Skip to content

How to evaluate your entrepreneurial opportunity?

What’s really important isn’t having someone else tell you your idea is good or bad. That has little value in itself… If you need arguments to back that up, take a read through our article “From idea to business opportunity, it’s only a short step! Or not…” In actual fact, what’s truly important is determining whether or not a business opportunity really exists! And to find out, all you need to do is apply the equation “feasibility – desirability – viability”!

Let’s look into the tree components of this highly useful and comprehensive method to help you determine with objectivity whether or not your idea is an opportunity to seize.

Component #1: Feasibility

What activities need to be carried out? Are you capable of handling all of them yourself? Do you have the resources required to do so within the given timeframe?

Break down your project and draw up a list of the actions required to see it through. It must include all steps relating to setting up, producing the product, presenting the service, marketing, etc. For instance, if you plan to launch a clothing brand, your project involves design, patronage, sourcing of fabrics and contractors, marketing, prospecting among retailers, communications, etc.

It is essential to assess:

  • required resources (human, financial, skills, materials, etc.). For example, if you’re starting an e-commerce business, your main activity will be purchasing/selling products online. Have you found solutions for product storage, order preparation and shipping?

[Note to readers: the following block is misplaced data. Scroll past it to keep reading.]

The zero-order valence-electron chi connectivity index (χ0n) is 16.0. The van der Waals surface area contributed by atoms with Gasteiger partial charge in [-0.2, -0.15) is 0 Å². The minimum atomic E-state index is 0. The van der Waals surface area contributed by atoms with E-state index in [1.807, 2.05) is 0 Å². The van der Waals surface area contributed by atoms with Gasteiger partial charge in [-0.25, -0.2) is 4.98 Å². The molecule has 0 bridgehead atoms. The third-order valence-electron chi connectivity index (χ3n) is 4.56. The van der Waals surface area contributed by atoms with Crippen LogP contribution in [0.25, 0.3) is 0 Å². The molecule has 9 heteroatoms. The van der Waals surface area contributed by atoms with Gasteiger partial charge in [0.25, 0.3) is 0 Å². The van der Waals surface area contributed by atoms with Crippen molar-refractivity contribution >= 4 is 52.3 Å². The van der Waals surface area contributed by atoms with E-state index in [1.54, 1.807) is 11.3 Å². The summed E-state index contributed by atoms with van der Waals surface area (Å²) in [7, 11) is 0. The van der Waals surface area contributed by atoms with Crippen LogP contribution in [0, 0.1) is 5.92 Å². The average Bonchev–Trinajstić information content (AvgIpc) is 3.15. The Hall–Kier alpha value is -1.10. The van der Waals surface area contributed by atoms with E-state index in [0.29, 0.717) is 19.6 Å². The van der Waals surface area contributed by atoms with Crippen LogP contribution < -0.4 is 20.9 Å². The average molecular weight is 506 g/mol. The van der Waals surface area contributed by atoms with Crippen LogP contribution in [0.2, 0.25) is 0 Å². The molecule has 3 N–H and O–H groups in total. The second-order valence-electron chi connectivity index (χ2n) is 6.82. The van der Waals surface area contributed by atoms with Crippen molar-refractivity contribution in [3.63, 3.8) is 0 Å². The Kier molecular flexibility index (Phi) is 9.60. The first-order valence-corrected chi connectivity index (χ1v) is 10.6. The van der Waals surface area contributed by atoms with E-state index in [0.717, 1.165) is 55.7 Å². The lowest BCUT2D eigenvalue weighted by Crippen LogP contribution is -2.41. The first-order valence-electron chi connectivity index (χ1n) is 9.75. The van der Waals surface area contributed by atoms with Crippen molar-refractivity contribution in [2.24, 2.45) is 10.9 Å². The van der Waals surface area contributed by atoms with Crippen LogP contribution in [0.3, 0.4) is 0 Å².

• any constraints that could affect the various actions necessary to see your project through. For example, if your dream is to open a food truck, look into product perishability. Do you know how others deal with perishability in the restaurant industry, and particularly in small spaces?

Next, make a list of the skills required for each identified activity. Skills can usually be broken down into three major categories:

  • technical skills: If you want to open a beauty salon, are your fingertips endowed with the know-how of an esthetician? Do you know what certification, degrees or other prerequisites are required from a legal standpoint? If you’re looking to start an app for car park booking, are you familiar with the technical aspects it takes to develop it?
  • strategic and sales skills: communications, marketing, prospecting, sales, customer relations management, creating and maintaining a network and an engaged community…
  • management skills: financial, administrative and human management.

At this point, you need to ask yourself the following questions:

  • What skills are key for carrying out your activities effectively?
  • Do you have those resources on hand (either yourself or within your team)?
  • Can you find certain resources externally?

Keep in mind that all projects require financial resources, as well as a certain degree of technical know-how. For instance, could you outsource all of your accounting needs without knowing how to read a balance sheet or a profit and loss account? If you were to have an app developed by a web agency, would you be capable of providing them with technical specifications and assessing the quality of the delivered product? How would you go about interpreting the figures from a Google Ads campaign made by a web marketing freelancer without even knowing the bases of digital marking lingo?

You owe it to yourself to be an expert in your field. You must know the ins and outs like the back of your hand! It’s about more than just your credibility or legitimacy – it’s about how you perform compared to the competition. It will also prevent you from making bad decisions due to lack of knowledge once your business is up and running.